For decades, scientists have known that cats show no preference for sweets. Then in 2005, researchers at the Monell Chemical Senses Center in Philadelphia published research showing that domestic cats have a mutation rendering their taste receptors unable to bind to sweet molecules. The same was true of their wild cousins, including lions, tigers and jaguars.
Many people were unable to accept this news about their feline pets.
"When we first published the data on cats, it got a tremendous amount of publicity and a lot of people saying, 'My cat likes sweets and you're wrong,'" said biologist Gary Beauchamp, director of the Monell Center. "But invariably they liked ice cream or cake, and sweetness was confounded with fat and other things."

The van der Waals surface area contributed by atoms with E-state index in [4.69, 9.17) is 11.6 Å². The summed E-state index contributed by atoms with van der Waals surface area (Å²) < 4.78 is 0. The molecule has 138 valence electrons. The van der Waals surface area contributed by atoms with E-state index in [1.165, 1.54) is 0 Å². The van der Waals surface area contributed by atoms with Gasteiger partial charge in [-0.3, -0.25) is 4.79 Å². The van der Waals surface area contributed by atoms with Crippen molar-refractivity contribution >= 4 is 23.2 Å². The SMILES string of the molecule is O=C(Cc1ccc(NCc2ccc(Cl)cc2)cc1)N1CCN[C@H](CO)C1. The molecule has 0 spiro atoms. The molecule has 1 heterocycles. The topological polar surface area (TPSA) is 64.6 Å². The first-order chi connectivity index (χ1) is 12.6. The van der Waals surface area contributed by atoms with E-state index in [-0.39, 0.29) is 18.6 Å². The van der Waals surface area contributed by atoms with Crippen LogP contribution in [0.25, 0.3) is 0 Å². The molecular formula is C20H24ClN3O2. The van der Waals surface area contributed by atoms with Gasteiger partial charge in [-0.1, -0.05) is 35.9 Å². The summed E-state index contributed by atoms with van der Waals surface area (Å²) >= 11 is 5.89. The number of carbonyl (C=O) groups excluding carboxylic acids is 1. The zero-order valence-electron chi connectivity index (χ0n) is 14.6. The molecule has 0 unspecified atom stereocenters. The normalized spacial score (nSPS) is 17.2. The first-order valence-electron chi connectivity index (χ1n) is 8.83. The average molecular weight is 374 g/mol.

"In retrospect it seems obvious," he added. "But it was to my surprise when we found out that this [loss of sweet taste] has happened repeatedly and independently in many species."
To investigate whether other animals might share the finicky cat's lack of appreciation for desserts, Beauchamp and colleagues analyzed taste receptor genes of a dozen species of carnivores. All of the animals have taste perception systems that are similar to the human system, with specific known genes that code for receptors for each of the five tastes: sweet, salty, sour, bitter and umami.